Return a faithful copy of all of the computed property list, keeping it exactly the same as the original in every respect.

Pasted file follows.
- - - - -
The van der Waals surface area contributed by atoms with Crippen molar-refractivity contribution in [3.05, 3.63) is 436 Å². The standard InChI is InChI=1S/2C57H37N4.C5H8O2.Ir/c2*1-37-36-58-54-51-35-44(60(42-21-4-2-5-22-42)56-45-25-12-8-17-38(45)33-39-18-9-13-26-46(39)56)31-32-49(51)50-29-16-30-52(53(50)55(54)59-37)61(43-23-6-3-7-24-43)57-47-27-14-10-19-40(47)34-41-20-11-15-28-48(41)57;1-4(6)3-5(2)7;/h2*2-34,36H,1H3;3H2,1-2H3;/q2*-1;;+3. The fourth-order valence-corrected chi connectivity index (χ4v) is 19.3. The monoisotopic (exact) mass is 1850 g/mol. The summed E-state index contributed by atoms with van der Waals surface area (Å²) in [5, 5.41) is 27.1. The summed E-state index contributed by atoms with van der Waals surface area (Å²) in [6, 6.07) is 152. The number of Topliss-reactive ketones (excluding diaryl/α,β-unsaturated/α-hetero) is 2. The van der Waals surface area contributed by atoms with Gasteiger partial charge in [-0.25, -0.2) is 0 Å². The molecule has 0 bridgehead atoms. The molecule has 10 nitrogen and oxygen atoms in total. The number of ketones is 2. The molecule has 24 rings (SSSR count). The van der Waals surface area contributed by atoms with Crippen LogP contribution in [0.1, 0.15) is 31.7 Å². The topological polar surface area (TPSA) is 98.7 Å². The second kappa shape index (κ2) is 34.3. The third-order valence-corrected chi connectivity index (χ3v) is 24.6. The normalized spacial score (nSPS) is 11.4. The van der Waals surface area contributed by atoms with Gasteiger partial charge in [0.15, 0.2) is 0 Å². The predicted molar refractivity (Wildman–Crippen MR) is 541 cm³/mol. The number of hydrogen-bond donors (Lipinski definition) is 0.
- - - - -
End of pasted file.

The van der Waals surface area contributed by atoms with Crippen molar-refractivity contribution in [3.05, 3.63) is 436 Å². The standard InChI is InChI=1S/2C57H37N4.C5H8O2.Ir/c2*1-37-36-58-54-51-35-44(60(42-21-4-2-5-22-42)56-45-25-12-8-17-38(45)33-39-18-9-13-26-46(39)56)31-32-49(51)50-29-16-30-52(53(50)55(54)59-37)61(43-23-6-3-7-24-43)57-47-27-14-10-19-40(47)34-41-20-11-15-28-48(41)57;1-4(6)3-5(2)7;/h2*2-34,36H,1H3;3H2,1-2H3;/q2*-1;;+3. The fourth-order valence-corrected chi connectivity index (χ4v) is 19.3. The monoisotopic (exact) mass is 1850 g/mol. The summed E-state index contributed by atoms with van der Waals surface area (Å²) in [5, 5.41) is 27.1. The summed E-state index contributed by atoms with van der Waals surface area (Å²) in [6, 6.07) is 152. The number of Topliss-reactive ketones (excluding diaryl/α,β-unsaturated/α-hetero) is 2. The van der Waals surface area contributed by atoms with Gasteiger partial charge in [-0.25, -0.2) is 0 Å². The molecule has 0 bridgehead atoms. The molecule has 10 nitrogen and oxygen atoms in total. The number of ketones is 2. The molecule has 24 rings (SSSR count). The van der Waals surface area contributed by atoms with Crippen LogP contribution in [0.1, 0.15) is 31.7 Å². The topological polar surface area (TPSA) is 98.7 Å². The second kappa shape index (κ2) is 34.3. The third-order valence-corrected chi connectivity index (χ3v) is 24.6. The normalized spacial score (nSPS) is 11.4. The van der Waals surface area contributed by atoms with Gasteiger partial charge in [0.15, 0.2) is 0 Å². The predicted molar refractivity (Wildman–Crippen MR) is 541 cm³/mol. The number of hydrogen-bond donors (Lipinski definition) is 0.